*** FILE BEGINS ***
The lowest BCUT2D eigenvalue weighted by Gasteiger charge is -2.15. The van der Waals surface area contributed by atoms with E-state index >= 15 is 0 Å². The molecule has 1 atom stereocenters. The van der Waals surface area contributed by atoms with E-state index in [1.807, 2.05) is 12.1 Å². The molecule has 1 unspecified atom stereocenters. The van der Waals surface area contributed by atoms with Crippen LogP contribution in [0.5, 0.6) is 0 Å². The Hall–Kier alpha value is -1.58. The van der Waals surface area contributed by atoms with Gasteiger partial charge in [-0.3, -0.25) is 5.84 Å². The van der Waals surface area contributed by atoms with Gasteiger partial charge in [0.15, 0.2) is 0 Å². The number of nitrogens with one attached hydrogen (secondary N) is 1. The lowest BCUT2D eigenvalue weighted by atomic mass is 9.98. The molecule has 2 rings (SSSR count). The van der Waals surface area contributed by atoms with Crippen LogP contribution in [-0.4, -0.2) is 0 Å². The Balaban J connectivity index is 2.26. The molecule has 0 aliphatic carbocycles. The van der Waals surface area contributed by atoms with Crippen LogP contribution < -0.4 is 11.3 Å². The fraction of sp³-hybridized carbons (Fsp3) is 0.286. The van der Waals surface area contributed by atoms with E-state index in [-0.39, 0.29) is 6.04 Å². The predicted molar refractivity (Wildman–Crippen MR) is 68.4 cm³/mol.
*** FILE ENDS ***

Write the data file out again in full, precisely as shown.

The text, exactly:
The lowest BCUT2D eigenvalue weighted by Gasteiger charge is -2.15. The van der Waals surface area contributed by atoms with E-state index >= 15 is 0 Å². The molecule has 1 atom stereocenters. The van der Waals surface area contributed by atoms with E-state index in [1.807, 2.05) is 12.1 Å². The molecule has 1 unspecified atom stereocenters. The van der Waals surface area contributed by atoms with Crippen LogP contribution in [0.5, 0.6) is 0 Å². The Hall–Kier alpha value is -1.58. The van der Waals surface area contributed by atoms with Gasteiger partial charge in [-0.3, -0.25) is 5.84 Å². The van der Waals surface area contributed by atoms with Gasteiger partial charge in [0.15, 0.2) is 0 Å². The number of nitrogens with one attached hydrogen (secondary N) is 1. The lowest BCUT2D eigenvalue weighted by atomic mass is 9.98. The molecule has 2 rings (SSSR count). The van der Waals surface area contributed by atoms with Crippen LogP contribution in [-0.4, -0.2) is 0 Å². The Balaban J connectivity index is 2.26. The molecule has 0 aliphatic carbocycles. The van der Waals surface area contributed by atoms with Crippen LogP contribution < -0.4 is 11.3 Å². The fraction of sp³-hybridized carbons (Fsp3) is 0.286. The van der Waals surface area contributed by atoms with E-state index in [-0.39, 0.29) is 6.04 Å². The predicted molar refractivity (Wildman–Crippen MR) is 68.4 cm³/mol.